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Global Industry report: Asset managers revise AUM growth

Global AUM riseThe asset management industry may have to revise projected growth in assets under management (AuM) due to the economic slowdown of recent years.

In Funds Europe’s Global Industry Report (now available online) we revisit a projection from PwC in 2015 that predicted AuM in the global asset management industry would reach a record $101.7 trillion by 2020 from a 2012 total of $63.9 trillion.

The report, ‘Asset Management 2020: A brave new world’, also predicted a compound annual growth rate for AuM of nearly 6%.

But a slowdown in the world’s economy since the report was published looks to have dented those heady predictions. According to a report from Willis Towers Watson the global AuM of the world’s 500 largest fund managers fell 3% in 2018 to $91.5 trillion.

Steve Edgley, head of institutional for Europe at Fidelity International, now expects a base growth rate of between 1% and 3% a year over the medium to long term.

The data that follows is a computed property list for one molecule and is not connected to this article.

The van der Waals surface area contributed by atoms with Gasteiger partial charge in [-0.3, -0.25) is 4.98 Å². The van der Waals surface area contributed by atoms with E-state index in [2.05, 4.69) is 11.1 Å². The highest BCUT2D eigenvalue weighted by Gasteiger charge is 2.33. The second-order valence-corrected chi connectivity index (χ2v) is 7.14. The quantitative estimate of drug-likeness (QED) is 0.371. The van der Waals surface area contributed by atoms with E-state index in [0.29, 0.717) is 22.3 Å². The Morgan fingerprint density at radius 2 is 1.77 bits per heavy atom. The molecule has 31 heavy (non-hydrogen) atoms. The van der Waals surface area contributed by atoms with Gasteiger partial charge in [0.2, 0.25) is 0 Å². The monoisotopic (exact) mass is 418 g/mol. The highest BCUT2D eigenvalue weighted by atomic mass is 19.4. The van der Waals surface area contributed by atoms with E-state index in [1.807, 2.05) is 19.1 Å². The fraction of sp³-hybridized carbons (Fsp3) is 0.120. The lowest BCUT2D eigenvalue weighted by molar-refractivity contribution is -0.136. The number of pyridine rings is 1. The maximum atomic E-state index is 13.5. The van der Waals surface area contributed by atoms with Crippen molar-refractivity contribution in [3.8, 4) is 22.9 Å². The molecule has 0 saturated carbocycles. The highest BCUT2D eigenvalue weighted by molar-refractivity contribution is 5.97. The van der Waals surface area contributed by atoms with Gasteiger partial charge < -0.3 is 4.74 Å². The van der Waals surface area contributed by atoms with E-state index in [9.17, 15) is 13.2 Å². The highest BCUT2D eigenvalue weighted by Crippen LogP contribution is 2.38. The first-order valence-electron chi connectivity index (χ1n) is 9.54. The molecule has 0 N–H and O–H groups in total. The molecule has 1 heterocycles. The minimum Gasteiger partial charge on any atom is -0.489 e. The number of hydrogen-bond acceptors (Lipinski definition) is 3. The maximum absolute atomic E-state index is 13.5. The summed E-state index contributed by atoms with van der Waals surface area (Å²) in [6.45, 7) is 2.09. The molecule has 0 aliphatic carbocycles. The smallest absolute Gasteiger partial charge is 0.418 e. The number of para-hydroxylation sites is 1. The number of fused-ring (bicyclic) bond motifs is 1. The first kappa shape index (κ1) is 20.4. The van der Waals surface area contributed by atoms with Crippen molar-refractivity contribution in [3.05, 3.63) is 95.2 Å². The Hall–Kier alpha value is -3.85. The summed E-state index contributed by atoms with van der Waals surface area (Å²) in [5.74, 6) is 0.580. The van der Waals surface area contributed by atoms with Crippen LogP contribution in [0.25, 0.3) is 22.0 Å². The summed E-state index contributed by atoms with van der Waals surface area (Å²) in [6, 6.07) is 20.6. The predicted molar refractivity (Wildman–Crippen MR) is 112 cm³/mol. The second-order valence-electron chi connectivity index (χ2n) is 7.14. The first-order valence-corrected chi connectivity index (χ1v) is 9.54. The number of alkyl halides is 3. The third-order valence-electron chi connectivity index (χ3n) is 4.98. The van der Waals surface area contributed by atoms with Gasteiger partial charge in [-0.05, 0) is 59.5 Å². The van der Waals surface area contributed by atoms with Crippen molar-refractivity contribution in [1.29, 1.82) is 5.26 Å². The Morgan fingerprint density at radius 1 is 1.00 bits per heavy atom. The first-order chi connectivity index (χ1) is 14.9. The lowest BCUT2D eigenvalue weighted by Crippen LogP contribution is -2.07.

“It’s fair to say we would assume lower growth rather than higher in the coming years,” he says. “There will be some variability around market returns generally, but for now, we expect flat to steady growth going forward.”

Taimur Hyat, chief strategy officer of $1.3 trillion US funds giant PGIM, believes that technological developments – for example in automation, natural language processing and ocular recognition – will continue to transform the middle and back-office functions of the industry.

“Technology is one of the big trends impacting the industry,” he says. “Some pretty fundamental parts of the asset management value chain will be impacted by it.

“Digital transformation has been one of the foremost important strategic priorities for PGIM over the last 18 months and we have new people across the businesses dedicated to it.”

The challenge for the industry, Hyat says, will be how to make greater use of data analytics without upsetting the investment processes and the delivery of “good alpha”.

“How you take all these new data sources and analytics and deal with the culture clash between data scientists and the classic fundamental portfolio managers and make it a useful additional tool for the portfolio manager will probably be the hardest challenge for asset managers,” Hyat says.

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